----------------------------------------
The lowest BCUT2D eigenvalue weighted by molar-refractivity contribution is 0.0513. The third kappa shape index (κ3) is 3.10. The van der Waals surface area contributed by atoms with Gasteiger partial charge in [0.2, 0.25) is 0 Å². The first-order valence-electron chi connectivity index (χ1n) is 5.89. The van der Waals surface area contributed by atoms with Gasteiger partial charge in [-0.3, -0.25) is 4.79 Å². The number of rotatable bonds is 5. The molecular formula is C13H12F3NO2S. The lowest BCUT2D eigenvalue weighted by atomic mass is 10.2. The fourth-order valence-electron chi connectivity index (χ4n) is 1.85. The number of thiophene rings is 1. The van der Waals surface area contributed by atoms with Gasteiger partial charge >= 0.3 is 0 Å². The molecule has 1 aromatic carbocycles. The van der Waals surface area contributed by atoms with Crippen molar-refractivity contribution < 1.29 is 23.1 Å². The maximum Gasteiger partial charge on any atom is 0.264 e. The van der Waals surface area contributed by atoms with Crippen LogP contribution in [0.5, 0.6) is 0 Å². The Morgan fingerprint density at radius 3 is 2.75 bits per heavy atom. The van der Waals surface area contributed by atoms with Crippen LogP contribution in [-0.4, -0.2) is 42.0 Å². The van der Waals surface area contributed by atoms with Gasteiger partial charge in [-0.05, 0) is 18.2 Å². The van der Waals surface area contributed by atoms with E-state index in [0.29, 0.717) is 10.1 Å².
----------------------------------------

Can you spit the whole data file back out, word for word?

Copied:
The lowest BCUT2D eigenvalue weighted by molar-refractivity contribution is 0.0513. The third kappa shape index (κ3) is 3.10. The van der Waals surface area contributed by atoms with Gasteiger partial charge in [0.2, 0.25) is 0 Å². The first-order valence-electron chi connectivity index (χ1n) is 5.89. The van der Waals surface area contributed by atoms with Gasteiger partial charge in [-0.3, -0.25) is 4.79 Å². The number of rotatable bonds is 5. The molecular formula is C13H12F3NO2S. The lowest BCUT2D eigenvalue weighted by atomic mass is 10.2. The fourth-order valence-electron chi connectivity index (χ4n) is 1.85. The number of thiophene rings is 1. The van der Waals surface area contributed by atoms with Gasteiger partial charge >= 0.3 is 0 Å². The molecule has 1 aromatic carbocycles. The van der Waals surface area contributed by atoms with Crippen molar-refractivity contribution < 1.29 is 23.1 Å². The maximum Gasteiger partial charge on any atom is 0.264 e. The van der Waals surface area contributed by atoms with Crippen LogP contribution in [0.5, 0.6) is 0 Å². The Morgan fingerprint density at radius 3 is 2.75 bits per heavy atom. The van der Waals surface area contributed by atoms with Crippen LogP contribution in [-0.4, -0.2) is 42.0 Å². The van der Waals surface area contributed by atoms with Gasteiger partial charge in [-0.05, 0) is 18.2 Å². The van der Waals surface area contributed by atoms with E-state index in [0.29, 0.717) is 10.1 Å².